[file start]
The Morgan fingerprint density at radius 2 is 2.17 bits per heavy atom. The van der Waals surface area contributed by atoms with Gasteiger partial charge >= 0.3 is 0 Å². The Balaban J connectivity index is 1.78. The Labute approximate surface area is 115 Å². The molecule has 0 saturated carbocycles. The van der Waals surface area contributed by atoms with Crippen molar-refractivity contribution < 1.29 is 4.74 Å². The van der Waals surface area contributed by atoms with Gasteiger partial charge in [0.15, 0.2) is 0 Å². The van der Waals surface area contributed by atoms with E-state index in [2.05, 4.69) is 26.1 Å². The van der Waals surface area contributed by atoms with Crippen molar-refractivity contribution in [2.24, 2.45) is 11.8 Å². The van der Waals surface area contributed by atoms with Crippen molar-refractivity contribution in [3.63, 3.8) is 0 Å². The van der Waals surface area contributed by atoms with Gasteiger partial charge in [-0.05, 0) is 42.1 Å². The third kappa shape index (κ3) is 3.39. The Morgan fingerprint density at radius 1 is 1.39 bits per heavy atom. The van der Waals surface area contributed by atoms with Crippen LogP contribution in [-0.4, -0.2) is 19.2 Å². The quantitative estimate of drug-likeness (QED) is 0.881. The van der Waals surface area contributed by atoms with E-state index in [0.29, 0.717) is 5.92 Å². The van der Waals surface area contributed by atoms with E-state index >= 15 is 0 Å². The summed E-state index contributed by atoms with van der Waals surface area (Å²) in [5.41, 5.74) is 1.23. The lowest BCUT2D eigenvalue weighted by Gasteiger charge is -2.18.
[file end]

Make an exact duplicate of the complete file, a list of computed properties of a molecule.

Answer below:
The Morgan fingerprint density at radius 2 is 2.17 bits per heavy atom. The van der Waals surface area contributed by atoms with Gasteiger partial charge >= 0.3 is 0 Å². The Balaban J connectivity index is 1.78. The Labute approximate surface area is 115 Å². The molecule has 0 saturated carbocycles. The van der Waals surface area contributed by atoms with Crippen molar-refractivity contribution < 1.29 is 4.74 Å². The van der Waals surface area contributed by atoms with Gasteiger partial charge in [0.15, 0.2) is 0 Å². The van der Waals surface area contributed by atoms with E-state index in [2.05, 4.69) is 26.1 Å². The van der Waals surface area contributed by atoms with Crippen molar-refractivity contribution in [2.24, 2.45) is 11.8 Å². The van der Waals surface area contributed by atoms with Crippen molar-refractivity contribution in [3.63, 3.8) is 0 Å². The van der Waals surface area contributed by atoms with Gasteiger partial charge in [-0.05, 0) is 42.1 Å². The third kappa shape index (κ3) is 3.39. The Morgan fingerprint density at radius 1 is 1.39 bits per heavy atom. The van der Waals surface area contributed by atoms with Crippen LogP contribution in [-0.4, -0.2) is 19.2 Å². The quantitative estimate of drug-likeness (QED) is 0.881. The van der Waals surface area contributed by atoms with E-state index in [0.29, 0.717) is 5.92 Å². The van der Waals surface area contributed by atoms with E-state index >= 15 is 0 Å². The summed E-state index contributed by atoms with van der Waals surface area (Å²) in [5.41, 5.74) is 1.23. The lowest BCUT2D eigenvalue weighted by Gasteiger charge is -2.18.